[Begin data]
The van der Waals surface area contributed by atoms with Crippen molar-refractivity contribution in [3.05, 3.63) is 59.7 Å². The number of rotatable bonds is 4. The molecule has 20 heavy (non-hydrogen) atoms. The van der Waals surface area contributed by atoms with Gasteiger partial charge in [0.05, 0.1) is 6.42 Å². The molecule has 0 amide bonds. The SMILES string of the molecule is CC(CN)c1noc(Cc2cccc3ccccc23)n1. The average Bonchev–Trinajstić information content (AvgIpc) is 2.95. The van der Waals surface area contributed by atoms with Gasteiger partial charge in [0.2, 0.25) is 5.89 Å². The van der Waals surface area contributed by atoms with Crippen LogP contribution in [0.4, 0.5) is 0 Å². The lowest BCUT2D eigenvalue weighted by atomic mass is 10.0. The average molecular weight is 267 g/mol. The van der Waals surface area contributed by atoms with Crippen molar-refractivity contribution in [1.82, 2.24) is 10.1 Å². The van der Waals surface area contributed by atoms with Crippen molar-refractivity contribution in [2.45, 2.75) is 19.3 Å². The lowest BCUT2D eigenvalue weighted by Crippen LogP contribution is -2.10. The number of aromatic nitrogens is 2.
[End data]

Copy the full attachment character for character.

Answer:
The van der Waals surface area contributed by atoms with Crippen molar-refractivity contribution in [3.05, 3.63) is 59.7 Å². The number of rotatable bonds is 4. The molecule has 20 heavy (non-hydrogen) atoms. The van der Waals surface area contributed by atoms with Gasteiger partial charge in [0.05, 0.1) is 6.42 Å². The molecule has 0 amide bonds. The SMILES string of the molecule is CC(CN)c1noc(Cc2cccc3ccccc23)n1. The average Bonchev–Trinajstić information content (AvgIpc) is 2.95. The van der Waals surface area contributed by atoms with Gasteiger partial charge in [0.2, 0.25) is 5.89 Å². The van der Waals surface area contributed by atoms with Crippen LogP contribution in [0.4, 0.5) is 0 Å². The lowest BCUT2D eigenvalue weighted by atomic mass is 10.0. The average molecular weight is 267 g/mol. The van der Waals surface area contributed by atoms with Crippen molar-refractivity contribution in [1.82, 2.24) is 10.1 Å². The van der Waals surface area contributed by atoms with Crippen molar-refractivity contribution in [2.45, 2.75) is 19.3 Å². The lowest BCUT2D eigenvalue weighted by Crippen LogP contribution is -2.10. The number of aromatic nitrogens is 2.